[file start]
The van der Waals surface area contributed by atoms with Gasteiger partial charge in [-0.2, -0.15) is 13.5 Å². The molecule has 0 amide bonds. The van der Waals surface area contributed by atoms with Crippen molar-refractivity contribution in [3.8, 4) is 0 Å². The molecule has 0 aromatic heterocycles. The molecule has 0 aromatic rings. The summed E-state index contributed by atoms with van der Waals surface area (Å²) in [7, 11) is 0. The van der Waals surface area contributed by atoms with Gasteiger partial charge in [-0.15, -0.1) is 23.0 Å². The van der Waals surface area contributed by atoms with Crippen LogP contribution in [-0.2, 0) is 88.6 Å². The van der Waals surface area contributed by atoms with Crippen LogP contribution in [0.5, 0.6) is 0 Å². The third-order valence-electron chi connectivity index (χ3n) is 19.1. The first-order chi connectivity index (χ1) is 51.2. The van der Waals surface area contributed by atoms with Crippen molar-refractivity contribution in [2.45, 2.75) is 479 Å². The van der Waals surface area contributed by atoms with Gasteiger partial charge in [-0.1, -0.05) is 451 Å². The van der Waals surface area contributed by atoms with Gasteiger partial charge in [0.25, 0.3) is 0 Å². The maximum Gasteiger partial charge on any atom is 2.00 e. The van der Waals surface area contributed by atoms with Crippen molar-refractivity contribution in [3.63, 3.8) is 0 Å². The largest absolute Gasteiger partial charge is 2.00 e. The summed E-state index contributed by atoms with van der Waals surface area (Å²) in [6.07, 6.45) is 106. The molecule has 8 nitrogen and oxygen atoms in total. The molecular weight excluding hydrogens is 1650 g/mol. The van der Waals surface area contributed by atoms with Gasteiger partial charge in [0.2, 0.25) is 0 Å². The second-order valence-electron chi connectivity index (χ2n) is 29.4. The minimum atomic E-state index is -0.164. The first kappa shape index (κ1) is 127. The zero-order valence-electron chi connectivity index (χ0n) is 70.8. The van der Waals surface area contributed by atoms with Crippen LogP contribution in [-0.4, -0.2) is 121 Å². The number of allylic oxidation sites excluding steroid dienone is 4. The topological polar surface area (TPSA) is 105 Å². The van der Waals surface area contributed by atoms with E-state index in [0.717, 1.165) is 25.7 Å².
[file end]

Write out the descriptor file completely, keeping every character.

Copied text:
The van der Waals surface area contributed by atoms with Gasteiger partial charge in [-0.2, -0.15) is 13.5 Å². The molecule has 0 amide bonds. The van der Waals surface area contributed by atoms with Crippen molar-refractivity contribution in [3.8, 4) is 0 Å². The molecule has 0 aromatic heterocycles. The molecule has 0 aromatic rings. The summed E-state index contributed by atoms with van der Waals surface area (Å²) in [7, 11) is 0. The van der Waals surface area contributed by atoms with Gasteiger partial charge in [-0.15, -0.1) is 23.0 Å². The van der Waals surface area contributed by atoms with Crippen LogP contribution in [-0.2, 0) is 88.6 Å². The van der Waals surface area contributed by atoms with Crippen LogP contribution in [0.5, 0.6) is 0 Å². The third-order valence-electron chi connectivity index (χ3n) is 19.1. The first-order chi connectivity index (χ1) is 51.2. The van der Waals surface area contributed by atoms with Crippen molar-refractivity contribution in [2.45, 2.75) is 479 Å². The van der Waals surface area contributed by atoms with Gasteiger partial charge in [-0.1, -0.05) is 451 Å². The van der Waals surface area contributed by atoms with Gasteiger partial charge in [0.25, 0.3) is 0 Å². The maximum Gasteiger partial charge on any atom is 2.00 e. The van der Waals surface area contributed by atoms with Crippen molar-refractivity contribution in [3.63, 3.8) is 0 Å². The largest absolute Gasteiger partial charge is 2.00 e. The summed E-state index contributed by atoms with van der Waals surface area (Å²) in [6.07, 6.45) is 106. The molecule has 8 nitrogen and oxygen atoms in total. The molecular weight excluding hydrogens is 1650 g/mol. The van der Waals surface area contributed by atoms with Gasteiger partial charge in [0.2, 0.25) is 0 Å². The second-order valence-electron chi connectivity index (χ2n) is 29.4. The minimum atomic E-state index is -0.164. The first kappa shape index (κ1) is 127. The zero-order valence-electron chi connectivity index (χ0n) is 70.8. The van der Waals surface area contributed by atoms with Crippen LogP contribution in [-0.4, -0.2) is 121 Å². The number of allylic oxidation sites excluding steroid dienone is 4. The topological polar surface area (TPSA) is 105 Å². The van der Waals surface area contributed by atoms with E-state index in [0.717, 1.165) is 25.7 Å².